The Safe Works Access Program (SWAP)
Description of Program
What is the intervention/program/project?
The Safe Works Access Program (SWAP) is the needle distribution program offered by the AIDS Committee of Newfoundland & Labrador (ACNL). It is a health promotion and education service for persons who use drugs. SWAP offers harm reduction education and training for health and social service professionals.
What is the goal/objective of the intervention/program/project?
Working from a public health perspective, SWAP strives to reach people where they are at. The goal is to reduce the negative consequences of a particular behaviour, rather than requiring that the behaviour stop. This approach may result in the eventual reduction of the behaviour itself. Any positive change is considered harm reduction. It requires openness, honesty and a non-judgmental attitude.
Providing people with accurate information, compassion and support will enable them to make informed choices about their own health care. These aims are better achieved when people are directly involved in decisions that affect their lives, and in the planning and delivery of the services needed.
To assist clients in reducing the risks related to substance use, and to provide support, education and referrals required to enhance personal health.
Reduce harm related to substance use and other risky behaviour, including but not limited to:
- Harm related to HIV infection and transmission
- Harm related to Hepatitis B and C infection and transmission
- Harm related to wound infection.
Why was the intervention/program/project originally developed?
The decision to develop the program was made by the community and the Newfoundland government following a government study on the use of oxycodone. As a result of study, the government and the AIDS Committee of Newfoundland & Labrador collaborated to set up the first site in St. Johns, which was run as pilot from 2006 – 2009, when the program expanded to Corner Brook on the West Coast of the island. The program has dramatically expanded over the past two years, indicating an increase in drug use thus ACNL completed a provincial needs assessment and evaluation to determine future health strategies for controlling increases in STBBIs.
How was the intervention/program/project developed?
ACNL operated a small needle exchange since 1990. The present program resulted as a community/government response to increased drug use in the community based upon research. The program was developed through a study of needle exchanges in areas with populations similar to Newfoundland (eg. Mainline Needle Exchange in Nova Scotia, programs in small towns in Ontario, as well as programs in the West such as Edmonton). Different components of different programs were reviewed to determine what best suited the population(s) ACNL were trying to reach.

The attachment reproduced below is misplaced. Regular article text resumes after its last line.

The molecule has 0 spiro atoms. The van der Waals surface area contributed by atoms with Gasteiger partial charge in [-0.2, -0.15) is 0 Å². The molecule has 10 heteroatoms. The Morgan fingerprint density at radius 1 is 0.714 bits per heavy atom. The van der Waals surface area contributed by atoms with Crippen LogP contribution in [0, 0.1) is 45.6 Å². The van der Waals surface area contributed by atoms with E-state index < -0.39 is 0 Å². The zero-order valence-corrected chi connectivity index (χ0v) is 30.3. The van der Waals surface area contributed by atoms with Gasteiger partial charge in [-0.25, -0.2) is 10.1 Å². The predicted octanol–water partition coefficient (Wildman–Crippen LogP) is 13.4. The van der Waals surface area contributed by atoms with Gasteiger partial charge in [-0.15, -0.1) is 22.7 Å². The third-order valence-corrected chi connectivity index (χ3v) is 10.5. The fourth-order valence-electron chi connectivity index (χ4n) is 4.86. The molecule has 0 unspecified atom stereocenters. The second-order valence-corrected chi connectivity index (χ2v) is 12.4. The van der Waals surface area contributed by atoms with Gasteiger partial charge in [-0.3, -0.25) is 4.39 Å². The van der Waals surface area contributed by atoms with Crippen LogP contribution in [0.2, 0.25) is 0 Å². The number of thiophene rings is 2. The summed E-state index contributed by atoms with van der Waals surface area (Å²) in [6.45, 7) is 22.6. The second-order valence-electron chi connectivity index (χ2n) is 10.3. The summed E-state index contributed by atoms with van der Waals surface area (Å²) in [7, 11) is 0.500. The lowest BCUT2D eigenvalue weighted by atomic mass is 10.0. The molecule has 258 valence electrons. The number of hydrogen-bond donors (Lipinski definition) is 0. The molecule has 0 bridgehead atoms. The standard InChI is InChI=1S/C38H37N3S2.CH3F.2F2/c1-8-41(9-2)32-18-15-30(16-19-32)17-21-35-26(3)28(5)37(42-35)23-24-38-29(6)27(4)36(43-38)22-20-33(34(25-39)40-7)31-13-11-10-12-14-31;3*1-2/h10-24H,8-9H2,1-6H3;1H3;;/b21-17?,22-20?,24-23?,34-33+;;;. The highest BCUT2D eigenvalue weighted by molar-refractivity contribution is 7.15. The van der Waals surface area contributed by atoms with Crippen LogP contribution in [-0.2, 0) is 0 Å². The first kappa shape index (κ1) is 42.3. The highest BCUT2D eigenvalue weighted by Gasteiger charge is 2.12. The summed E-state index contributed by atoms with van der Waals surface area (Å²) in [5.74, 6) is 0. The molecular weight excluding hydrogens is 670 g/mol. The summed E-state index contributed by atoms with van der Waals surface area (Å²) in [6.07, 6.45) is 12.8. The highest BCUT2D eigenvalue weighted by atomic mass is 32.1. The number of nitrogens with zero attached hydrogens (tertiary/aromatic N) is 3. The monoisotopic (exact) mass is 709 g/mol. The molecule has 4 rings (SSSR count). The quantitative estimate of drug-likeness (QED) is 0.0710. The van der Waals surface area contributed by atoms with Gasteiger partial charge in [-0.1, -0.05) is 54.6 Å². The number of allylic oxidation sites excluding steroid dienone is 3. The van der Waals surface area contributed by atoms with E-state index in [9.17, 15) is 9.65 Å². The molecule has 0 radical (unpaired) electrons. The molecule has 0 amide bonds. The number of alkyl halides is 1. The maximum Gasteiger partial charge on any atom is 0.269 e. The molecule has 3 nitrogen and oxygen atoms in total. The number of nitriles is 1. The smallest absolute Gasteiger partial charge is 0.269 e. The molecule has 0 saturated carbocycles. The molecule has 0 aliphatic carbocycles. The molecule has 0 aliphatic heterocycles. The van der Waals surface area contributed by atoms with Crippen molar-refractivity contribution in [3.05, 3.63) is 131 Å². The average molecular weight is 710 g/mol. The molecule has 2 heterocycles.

OrganizationAIDS Committee of Newfoundland & Labrador
- Harm reduction
- Harm reduction
- People who use drugs
- Service providers
Newfoundland & Labrador
The program is offered through two fixed locations, St. John’s and Corner Brook with office and mobile outreach to surrounding rural areas, and a mail-order distribution service.
Resources for Program
The program demands many resources. It is difficult to predict the budget from year to year due to fluctuations in the numbers accessing the service. Competent, well-trained staff are required to maintain program objectives and train volunteers and natural helpers.
Process monitoring or evaluation
- Number of clients.
- Number occasions services delivered, number unique individuals, age and gender breakdowns, needles distributed and returned, supplies purchased and people attending workshops.
Audience/client feedback and satisfaction
- Recently completed provincial needs assessment and evaluation of program over last 6 years
- Outcomes evaluation: Evaluation component of needs assessment includes interviews with people who use the service, government, community healthcare workers, community focus groups, RCMP and provincial police services. The objective is to evaluate what is and is not working and assess needs for additional program sites.
Evaluation TermsAudience/client feedback and satisfaction, Outcome evaluation, Output tracking, Process monitoring or evaluation
- Programs require a needs assessment, many community partners and government.
- Partnerships must be strong due to the vulnerability of the population the program is serving.
- Good partnerships with easily accessible doctors who are non-judgemental, drug rehabilitation facilities, programs and services must be in place to make sure that help is available without long waiting periods.
- In planning, it is easy to underestimate the number of people who require services when there is little understanding of the extent of needs within the community. With intravenous drug users, it is common to underestimate numbers. When the community becomes more aware of the availability of the service, numbers start tripling.
- It is important to be aware of trends in drug use and the broader community changes and dynamics that may contribute to increases.
- Stigma and discrimination are major challenges.
- Obtaining the support of the general public/electorate to ensure that the provincial government continues to providethe support necessary to implement an IDU health promotion program. No financial or moral/ethical support from the conservative federal government.